California Privacy Laws Reach Beyond California
LOCAL AND NATIONAL IMPACT SUBJECT OF IAPP AUDIO CONFERENCE
Security and Disclosure Requirements Binding for All Firms Doing Business with California Consumers
YORK, Maine — December 7, 2004 — Businesses across the United States need to be aware of two important pieces of privacy legislation going into effect in California on January 1, 2005.
SB 27 — the "shine the light" law requires that companies doing business in California disclose their use of personally identifiable information for direct marketing. AB 1950 requires that companies not already subject to data security federal standards comply with basic security safeguards to protect customer privacy and data integrity.
"S.B. 27 and A.B. 1950 are two of the most far-reaching measures in the latest wave of California privacy legislation," said Reece Hirsch, a partner with the San Francisco office of law firm Sonnenschein Nath & Rosenthal LLP. "These two new laws will impact a wide range of companies doing business in California and may indicate the direction of future federal legislation."
The laws are the subject of an audio conference hosted by the International Association of Privacy Professionals on December 8, 2004, from 1:00 — 2:30pm ET.
"I think that helping to educate organizations on privacy requirements and best practices is probably the most effective thing this Office does to fulfill our mandate to protect consumer privacy," said Joanne McNabb, Chief, California Office of Privacy Protection.
McNabb and Hirsch are two of the panelists participating in the audio conference. They will be joined by Harry Valetk, director of privacy online, Entertainment Software Rating Bureau, and noted privacy expert Larry Ponemon, chairman and founder of the Ponemon Institute.
"This teleconference is important for all privacy professionals, not just those individuals who operate from California-based organizations," Ponemon said. "SB 27 and AB 1950 may be early indicators of what will happen on the federal regulatory scene."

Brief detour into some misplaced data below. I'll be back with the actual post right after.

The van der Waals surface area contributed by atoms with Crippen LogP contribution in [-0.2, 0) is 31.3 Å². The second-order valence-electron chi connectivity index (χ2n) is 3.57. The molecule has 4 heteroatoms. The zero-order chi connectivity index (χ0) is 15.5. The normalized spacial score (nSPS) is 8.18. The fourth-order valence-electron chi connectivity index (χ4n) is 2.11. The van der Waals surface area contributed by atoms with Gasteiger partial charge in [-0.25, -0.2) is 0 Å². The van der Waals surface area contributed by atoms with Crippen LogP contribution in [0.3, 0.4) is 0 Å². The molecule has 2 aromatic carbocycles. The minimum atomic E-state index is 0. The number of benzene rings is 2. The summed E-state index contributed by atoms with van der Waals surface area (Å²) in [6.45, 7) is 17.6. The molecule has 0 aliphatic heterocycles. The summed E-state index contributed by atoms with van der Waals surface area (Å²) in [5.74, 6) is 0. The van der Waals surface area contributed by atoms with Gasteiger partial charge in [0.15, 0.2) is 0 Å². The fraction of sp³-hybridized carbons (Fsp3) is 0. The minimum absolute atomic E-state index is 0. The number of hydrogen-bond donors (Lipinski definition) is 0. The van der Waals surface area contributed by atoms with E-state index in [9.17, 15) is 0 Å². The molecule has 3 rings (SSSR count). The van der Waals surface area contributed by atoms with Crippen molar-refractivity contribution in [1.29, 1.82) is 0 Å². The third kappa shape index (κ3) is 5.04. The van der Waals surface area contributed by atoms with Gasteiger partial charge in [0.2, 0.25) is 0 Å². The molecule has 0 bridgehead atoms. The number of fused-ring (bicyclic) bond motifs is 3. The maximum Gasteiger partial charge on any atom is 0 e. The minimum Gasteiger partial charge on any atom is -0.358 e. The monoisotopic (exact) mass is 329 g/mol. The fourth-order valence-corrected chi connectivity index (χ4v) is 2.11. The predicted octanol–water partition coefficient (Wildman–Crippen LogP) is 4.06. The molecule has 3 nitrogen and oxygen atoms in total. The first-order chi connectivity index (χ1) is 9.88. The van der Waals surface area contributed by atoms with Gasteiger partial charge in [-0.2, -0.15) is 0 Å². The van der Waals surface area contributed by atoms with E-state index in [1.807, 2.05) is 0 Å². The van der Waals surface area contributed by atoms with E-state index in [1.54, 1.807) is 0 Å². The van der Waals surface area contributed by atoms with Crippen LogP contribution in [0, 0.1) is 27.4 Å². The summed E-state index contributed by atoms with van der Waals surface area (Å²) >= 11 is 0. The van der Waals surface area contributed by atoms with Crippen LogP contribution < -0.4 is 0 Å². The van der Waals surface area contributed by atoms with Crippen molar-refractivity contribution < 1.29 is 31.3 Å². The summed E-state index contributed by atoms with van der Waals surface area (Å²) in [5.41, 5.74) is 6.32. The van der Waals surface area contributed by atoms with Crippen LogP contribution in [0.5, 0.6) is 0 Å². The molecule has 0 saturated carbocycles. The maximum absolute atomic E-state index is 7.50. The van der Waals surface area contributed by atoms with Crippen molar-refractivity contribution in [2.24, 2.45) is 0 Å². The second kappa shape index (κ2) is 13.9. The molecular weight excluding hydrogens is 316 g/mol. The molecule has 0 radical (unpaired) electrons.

December 8, 2004 — 1-2:30 pm (ET)
California Privacy Disclosures and Security Requirements
Two new California laws, SB 27 and AB 1950, mean new requirements for companies collecting personal information on California residents. SB 27, the so-called "shine the light" law, requires detailed disclosure of personal information sharing for direct marketing purposes. AB 1950 requires basic information security safeguards of companies not subject to similar federal rules. Our expert speaker team will examine the impact of these new laws and answer your specific questions.
- Joanne McNabb, Chief, California Office of Privacy Protection, Sacramento, CA;
- Reece Hirsch, Partner, Sonnenschein Nath & Rosenthal LLP, San Francisco, CA
- Larry Ponemon, Chairman and Founder, Ponemon Institute, Tucson, Arizona
- Harry Valetk, Director of Privacy Online, Entertainment Software Rating Bureau, New York, NY
Format and Fees
IAPP audio conferences are scheduled for 1Â½ hours, with the first hour dedicated to speaker presentations, followed by a Q&A period where the audio attendees get answers to their questions from the experts. Reference materials are sent to the registrants approximately 48 hours in advance of the audio conference. Registration fees: $159 per line for IAPP members, and $179 per line for nonmembers. To register or order a CD, retrieve the online order form from www.privacyassociation.org, or phone Katie Paris at 207-351-1500.
About the IAPP
The International Association of Privacy Professionals is the world's leading association of privacy and security professionals. The IAPP helps define and support the profession of privacy by being a forum for interaction, education, and discussion across industries.